Just when modernism leaves something behind it is good and ready for mass acceptance. The flight of the modernist is mostly driven by the fear of being called cliche because they dare do something that has been published before.

Most people that we tell about our container project have never heard of container or pre-fab architecture at all. How can this be cliche?

On the count of BAD BUSINESS: Adjournment requested

Imagine a tailor on Saville Row cranking out hand-made suits, out of some flaboyant fabrics, in one size, and then wondering why he can't sell (for a profit) to anyone who walks in the shop. Even if he could make them fast enough to sell them cheap (he can't), the design is too intense, they won't fit everyone, and the mass market therefore rejects them.

This is ITB's understanding of the current pre-fab. The pioneers of the business are having a tough go: they over-design, use a production method that doesn't quite have enough efficiencies, and generally push a product that most Americans don't want.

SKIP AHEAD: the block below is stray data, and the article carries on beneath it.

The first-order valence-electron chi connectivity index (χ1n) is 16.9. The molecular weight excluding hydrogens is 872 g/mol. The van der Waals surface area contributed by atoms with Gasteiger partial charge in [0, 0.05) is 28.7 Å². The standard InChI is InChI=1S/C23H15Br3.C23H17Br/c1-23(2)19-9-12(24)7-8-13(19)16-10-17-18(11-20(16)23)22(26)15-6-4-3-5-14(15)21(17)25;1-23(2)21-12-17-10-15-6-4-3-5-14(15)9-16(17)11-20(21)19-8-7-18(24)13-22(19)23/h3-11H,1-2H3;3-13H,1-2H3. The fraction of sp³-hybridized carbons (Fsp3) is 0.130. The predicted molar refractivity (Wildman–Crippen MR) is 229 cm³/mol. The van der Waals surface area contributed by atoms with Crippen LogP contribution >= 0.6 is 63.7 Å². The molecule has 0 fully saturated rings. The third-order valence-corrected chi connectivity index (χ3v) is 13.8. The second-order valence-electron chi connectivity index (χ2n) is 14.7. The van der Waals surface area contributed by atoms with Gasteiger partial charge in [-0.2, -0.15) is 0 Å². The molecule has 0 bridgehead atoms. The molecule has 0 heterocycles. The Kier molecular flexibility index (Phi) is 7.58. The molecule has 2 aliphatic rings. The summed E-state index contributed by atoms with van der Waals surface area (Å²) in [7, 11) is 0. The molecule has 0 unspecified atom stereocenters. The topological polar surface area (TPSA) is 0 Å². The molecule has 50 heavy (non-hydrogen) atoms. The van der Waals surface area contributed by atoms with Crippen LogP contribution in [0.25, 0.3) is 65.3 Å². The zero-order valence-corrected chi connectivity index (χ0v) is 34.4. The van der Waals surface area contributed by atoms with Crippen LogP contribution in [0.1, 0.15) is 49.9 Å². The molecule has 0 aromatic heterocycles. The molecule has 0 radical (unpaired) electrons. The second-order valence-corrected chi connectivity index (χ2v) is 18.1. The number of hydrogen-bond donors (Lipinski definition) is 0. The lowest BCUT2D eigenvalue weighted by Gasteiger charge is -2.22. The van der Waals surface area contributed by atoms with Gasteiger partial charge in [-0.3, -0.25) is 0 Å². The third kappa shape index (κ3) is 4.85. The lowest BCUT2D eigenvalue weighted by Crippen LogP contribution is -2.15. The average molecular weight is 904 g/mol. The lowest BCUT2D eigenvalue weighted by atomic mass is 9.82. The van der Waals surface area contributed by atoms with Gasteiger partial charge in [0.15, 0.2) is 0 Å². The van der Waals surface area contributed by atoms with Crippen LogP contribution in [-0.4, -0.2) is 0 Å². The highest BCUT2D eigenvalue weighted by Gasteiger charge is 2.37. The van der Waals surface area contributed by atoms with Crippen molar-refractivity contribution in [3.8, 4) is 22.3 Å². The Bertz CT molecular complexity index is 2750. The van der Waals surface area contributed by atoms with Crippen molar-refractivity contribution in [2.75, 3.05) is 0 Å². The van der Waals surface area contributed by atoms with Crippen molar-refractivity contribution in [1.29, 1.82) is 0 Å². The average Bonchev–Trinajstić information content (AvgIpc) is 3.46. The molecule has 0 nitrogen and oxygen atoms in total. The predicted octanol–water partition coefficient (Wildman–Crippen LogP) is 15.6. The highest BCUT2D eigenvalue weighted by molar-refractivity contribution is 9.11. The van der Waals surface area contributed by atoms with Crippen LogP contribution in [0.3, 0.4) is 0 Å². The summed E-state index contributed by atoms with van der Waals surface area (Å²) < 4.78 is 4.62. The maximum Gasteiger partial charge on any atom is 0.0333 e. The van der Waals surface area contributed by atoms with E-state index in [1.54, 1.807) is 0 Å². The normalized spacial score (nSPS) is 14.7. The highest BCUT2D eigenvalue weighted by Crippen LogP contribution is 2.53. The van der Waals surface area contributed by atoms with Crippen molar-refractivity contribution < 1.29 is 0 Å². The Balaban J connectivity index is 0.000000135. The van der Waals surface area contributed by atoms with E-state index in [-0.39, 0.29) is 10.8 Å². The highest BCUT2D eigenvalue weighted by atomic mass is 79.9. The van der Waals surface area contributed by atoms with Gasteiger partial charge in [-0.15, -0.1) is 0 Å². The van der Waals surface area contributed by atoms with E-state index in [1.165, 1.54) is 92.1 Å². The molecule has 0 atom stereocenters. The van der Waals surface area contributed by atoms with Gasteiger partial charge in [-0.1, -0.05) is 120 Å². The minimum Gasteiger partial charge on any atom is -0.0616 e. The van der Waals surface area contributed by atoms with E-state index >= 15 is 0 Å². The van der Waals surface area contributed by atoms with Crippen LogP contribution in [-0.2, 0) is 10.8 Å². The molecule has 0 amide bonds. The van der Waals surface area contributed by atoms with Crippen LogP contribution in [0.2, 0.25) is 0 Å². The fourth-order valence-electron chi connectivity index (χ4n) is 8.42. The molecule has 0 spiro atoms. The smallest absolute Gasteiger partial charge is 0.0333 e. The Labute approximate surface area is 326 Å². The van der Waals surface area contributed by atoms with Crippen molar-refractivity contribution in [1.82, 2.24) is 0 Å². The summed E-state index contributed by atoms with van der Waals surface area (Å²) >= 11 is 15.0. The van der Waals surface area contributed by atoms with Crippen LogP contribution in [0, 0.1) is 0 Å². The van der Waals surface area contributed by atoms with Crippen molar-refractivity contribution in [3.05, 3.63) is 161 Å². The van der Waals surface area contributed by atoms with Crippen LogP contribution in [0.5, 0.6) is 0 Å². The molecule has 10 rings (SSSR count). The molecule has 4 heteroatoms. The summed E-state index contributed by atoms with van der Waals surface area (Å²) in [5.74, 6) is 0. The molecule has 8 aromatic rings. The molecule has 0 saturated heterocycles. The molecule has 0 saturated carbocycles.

Another example: Twitter. This internet service is all the rage right now. Even though Twitter makes no money whatsoever, no one close to it is really calling it dead. The owners are taking time and investors are risking capital to find the recipe for profitability.

On reports of it's death: GREATLY EXAGGERATED (but fun to read)
In a May 2009 Q&A interview with Dwell, Adam Kalkin (an interesting character, and self-described performance-artist-architect) had this to say about the future of container architecture.

[Currently] the people using containers in building are mostly very